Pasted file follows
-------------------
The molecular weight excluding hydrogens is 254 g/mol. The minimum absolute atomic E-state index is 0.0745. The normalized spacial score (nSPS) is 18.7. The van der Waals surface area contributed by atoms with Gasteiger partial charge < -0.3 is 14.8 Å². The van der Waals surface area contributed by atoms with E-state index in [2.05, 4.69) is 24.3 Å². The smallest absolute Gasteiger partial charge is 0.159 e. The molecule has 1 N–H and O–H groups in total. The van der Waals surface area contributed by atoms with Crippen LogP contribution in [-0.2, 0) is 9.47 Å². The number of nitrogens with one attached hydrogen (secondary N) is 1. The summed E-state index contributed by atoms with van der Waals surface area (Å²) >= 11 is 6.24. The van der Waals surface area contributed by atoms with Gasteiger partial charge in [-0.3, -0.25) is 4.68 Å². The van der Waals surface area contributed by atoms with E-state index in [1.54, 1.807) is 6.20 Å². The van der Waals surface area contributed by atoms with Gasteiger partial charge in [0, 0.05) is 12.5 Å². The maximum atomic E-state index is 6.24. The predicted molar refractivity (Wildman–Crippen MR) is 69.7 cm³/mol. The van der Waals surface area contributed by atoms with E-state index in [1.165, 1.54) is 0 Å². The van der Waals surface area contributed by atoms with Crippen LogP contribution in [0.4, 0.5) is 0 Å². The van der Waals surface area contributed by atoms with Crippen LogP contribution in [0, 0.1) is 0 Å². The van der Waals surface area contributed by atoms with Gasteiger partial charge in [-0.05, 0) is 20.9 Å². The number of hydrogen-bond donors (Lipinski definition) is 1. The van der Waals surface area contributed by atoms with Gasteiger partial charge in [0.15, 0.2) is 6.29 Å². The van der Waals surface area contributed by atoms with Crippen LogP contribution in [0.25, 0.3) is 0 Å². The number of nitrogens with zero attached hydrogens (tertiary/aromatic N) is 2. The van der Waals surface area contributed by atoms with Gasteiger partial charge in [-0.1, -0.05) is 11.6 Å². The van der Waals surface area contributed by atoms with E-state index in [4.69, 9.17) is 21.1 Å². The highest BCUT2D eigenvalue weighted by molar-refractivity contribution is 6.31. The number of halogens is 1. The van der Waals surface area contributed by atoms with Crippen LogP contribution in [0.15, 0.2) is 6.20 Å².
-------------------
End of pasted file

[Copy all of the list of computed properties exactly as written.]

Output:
The molecular weight excluding hydrogens is 254 g/mol. The minimum absolute atomic E-state index is 0.0745. The normalized spacial score (nSPS) is 18.7. The van der Waals surface area contributed by atoms with Gasteiger partial charge < -0.3 is 14.8 Å². The van der Waals surface area contributed by atoms with E-state index in [2.05, 4.69) is 24.3 Å². The smallest absolute Gasteiger partial charge is 0.159 e. The molecule has 1 N–H and O–H groups in total. The van der Waals surface area contributed by atoms with Crippen LogP contribution in [-0.2, 0) is 9.47 Å². The number of nitrogens with one attached hydrogen (secondary N) is 1. The summed E-state index contributed by atoms with van der Waals surface area (Å²) >= 11 is 6.24. The van der Waals surface area contributed by atoms with Gasteiger partial charge in [-0.3, -0.25) is 4.68 Å². The van der Waals surface area contributed by atoms with E-state index in [1.54, 1.807) is 6.20 Å². The van der Waals surface area contributed by atoms with Gasteiger partial charge in [0, 0.05) is 12.5 Å². The maximum atomic E-state index is 6.24. The predicted molar refractivity (Wildman–Crippen MR) is 69.7 cm³/mol. The van der Waals surface area contributed by atoms with E-state index in [1.165, 1.54) is 0 Å². The van der Waals surface area contributed by atoms with Crippen LogP contribution in [0.4, 0.5) is 0 Å². The van der Waals surface area contributed by atoms with Crippen LogP contribution in [0, 0.1) is 0 Å². The van der Waals surface area contributed by atoms with Gasteiger partial charge in [-0.05, 0) is 20.9 Å². The number of hydrogen-bond donors (Lipinski definition) is 1. The van der Waals surface area contributed by atoms with Gasteiger partial charge in [0.15, 0.2) is 6.29 Å². The van der Waals surface area contributed by atoms with Crippen LogP contribution in [0.25, 0.3) is 0 Å². The number of nitrogens with zero attached hydrogens (tertiary/aromatic N) is 2. The van der Waals surface area contributed by atoms with Gasteiger partial charge in [-0.1, -0.05) is 11.6 Å². The van der Waals surface area contributed by atoms with E-state index in [4.69, 9.17) is 21.1 Å². The highest BCUT2D eigenvalue weighted by molar-refractivity contribution is 6.31. The number of halogens is 1. The van der Waals surface area contributed by atoms with Crippen LogP contribution in [0.15, 0.2) is 6.20 Å².